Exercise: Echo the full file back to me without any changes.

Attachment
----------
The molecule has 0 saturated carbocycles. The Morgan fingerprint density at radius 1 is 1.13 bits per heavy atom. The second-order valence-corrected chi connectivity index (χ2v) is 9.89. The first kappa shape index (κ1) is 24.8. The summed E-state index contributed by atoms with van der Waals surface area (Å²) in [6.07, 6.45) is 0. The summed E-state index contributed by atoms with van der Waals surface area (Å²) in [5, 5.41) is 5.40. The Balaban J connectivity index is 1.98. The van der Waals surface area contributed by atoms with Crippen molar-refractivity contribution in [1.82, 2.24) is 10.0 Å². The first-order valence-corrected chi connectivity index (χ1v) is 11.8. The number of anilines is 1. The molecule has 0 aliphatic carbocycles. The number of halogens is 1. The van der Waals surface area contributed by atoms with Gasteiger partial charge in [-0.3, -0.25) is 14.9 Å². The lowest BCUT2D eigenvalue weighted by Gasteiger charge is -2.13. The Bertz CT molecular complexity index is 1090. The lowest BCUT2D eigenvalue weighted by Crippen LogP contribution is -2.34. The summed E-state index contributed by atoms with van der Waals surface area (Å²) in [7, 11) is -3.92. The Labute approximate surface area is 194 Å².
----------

The molecule has 0 saturated carbocycles. The Morgan fingerprint density at radius 1 is 1.13 bits per heavy atom. The second-order valence-corrected chi connectivity index (χ2v) is 9.89. The first kappa shape index (κ1) is 24.8. The summed E-state index contributed by atoms with van der Waals surface area (Å²) in [6.07, 6.45) is 0. The summed E-state index contributed by atoms with van der Waals surface area (Å²) in [5, 5.41) is 5.40. The Balaban J connectivity index is 1.98. The van der Waals surface area contributed by atoms with Crippen molar-refractivity contribution in [1.82, 2.24) is 10.0 Å². The first-order valence-corrected chi connectivity index (χ1v) is 11.8. The number of anilines is 1. The molecule has 0 aliphatic carbocycles. The number of halogens is 1. The van der Waals surface area contributed by atoms with Gasteiger partial charge in [-0.3, -0.25) is 14.9 Å². The lowest BCUT2D eigenvalue weighted by Gasteiger charge is -2.13. The Bertz CT molecular complexity index is 1090. The lowest BCUT2D eigenvalue weighted by Crippen LogP contribution is -2.34. The summed E-state index contributed by atoms with van der Waals surface area (Å²) in [7, 11) is -3.92. The Labute approximate surface area is 194 Å².